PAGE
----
He says he "felt really sad that it was happening to him and he cried every day when he got home. He was really lonely and isolated. He kept it quiet for a long time so his mum didn’t know." It then got physical. The boys were punching, kicking and throwing things at him. He says he tried telling his teacher but was told he was exaggerating or imagining it: "They just didn’t believe me. I even stopped eating I was so sad."
In the end things became so bad for the whole family they ended up moving house. Now Junior is very happy in his new school. It specialises in performing arts so he is surrounded by other dancers.
Junior has gone on to be the UKs freestyle dance champion and has accompanied Justin Bieber and Sam Bailey on stage. He has also raised more than £290,000 for charity and holds a Diana Award for Courageous Citizen for overcoming bullying and for helping others to combat bullying in their lives.
"I have never stopped dancing and have instead used my dancing to help me deal with the effects of bullying and to express my feelings. I am proud of who I am and of what I want to be and that is a dancer."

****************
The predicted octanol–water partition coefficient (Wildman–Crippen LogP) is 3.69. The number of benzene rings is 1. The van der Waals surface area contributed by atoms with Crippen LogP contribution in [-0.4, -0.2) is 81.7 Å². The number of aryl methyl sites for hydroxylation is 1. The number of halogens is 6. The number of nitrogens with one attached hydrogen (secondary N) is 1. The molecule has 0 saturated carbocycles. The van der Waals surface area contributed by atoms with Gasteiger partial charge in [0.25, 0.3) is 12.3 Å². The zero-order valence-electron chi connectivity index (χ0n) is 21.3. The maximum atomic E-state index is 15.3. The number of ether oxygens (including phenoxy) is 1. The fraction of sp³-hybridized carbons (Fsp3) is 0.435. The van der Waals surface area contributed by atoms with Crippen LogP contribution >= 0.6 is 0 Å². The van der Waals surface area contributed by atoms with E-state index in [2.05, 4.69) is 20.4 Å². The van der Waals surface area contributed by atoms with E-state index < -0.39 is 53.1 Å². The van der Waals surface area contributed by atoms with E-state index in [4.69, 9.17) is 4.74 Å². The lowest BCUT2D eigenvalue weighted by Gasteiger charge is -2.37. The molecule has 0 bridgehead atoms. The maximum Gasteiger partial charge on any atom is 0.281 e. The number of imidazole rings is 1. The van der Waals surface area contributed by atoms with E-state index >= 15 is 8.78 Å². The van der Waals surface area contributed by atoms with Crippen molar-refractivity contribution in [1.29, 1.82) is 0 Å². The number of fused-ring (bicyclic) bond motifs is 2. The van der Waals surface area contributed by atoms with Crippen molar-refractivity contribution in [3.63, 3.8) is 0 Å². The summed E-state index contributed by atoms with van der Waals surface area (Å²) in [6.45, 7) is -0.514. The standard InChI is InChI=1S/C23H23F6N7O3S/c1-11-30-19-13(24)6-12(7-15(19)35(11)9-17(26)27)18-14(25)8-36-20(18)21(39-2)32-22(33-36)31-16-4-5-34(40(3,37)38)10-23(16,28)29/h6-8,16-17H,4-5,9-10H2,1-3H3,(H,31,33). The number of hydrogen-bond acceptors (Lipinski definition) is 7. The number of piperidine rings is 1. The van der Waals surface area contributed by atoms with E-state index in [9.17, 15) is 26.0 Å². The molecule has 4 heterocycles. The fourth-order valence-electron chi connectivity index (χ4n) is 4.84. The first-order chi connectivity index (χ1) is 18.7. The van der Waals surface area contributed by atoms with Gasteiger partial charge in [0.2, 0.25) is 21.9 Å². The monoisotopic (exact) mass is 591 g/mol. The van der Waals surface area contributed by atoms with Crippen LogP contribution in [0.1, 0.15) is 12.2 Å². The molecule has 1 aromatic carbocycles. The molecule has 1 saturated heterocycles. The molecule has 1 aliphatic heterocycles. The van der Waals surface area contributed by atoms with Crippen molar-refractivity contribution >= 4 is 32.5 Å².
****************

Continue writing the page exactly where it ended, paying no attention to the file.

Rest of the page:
ComRes interviewed 1,033 11-16 year olds online between 27 January and 9 February 2017 and 705 teachers - comprising of 500 teachers via a ComRes online survey (between 25 January and 6 February 2017) and 205 teachers from BBC School Report (between 6 February and 20 February 2017).
The margin of error for the teacher survey is plus or minus 3.68%. The margin of error on the student survey is plus or minus 3.05%
ComRes is a member of the British Polling Council (BPC) and abides by its rules.
Full data tables are available on the ComRes website: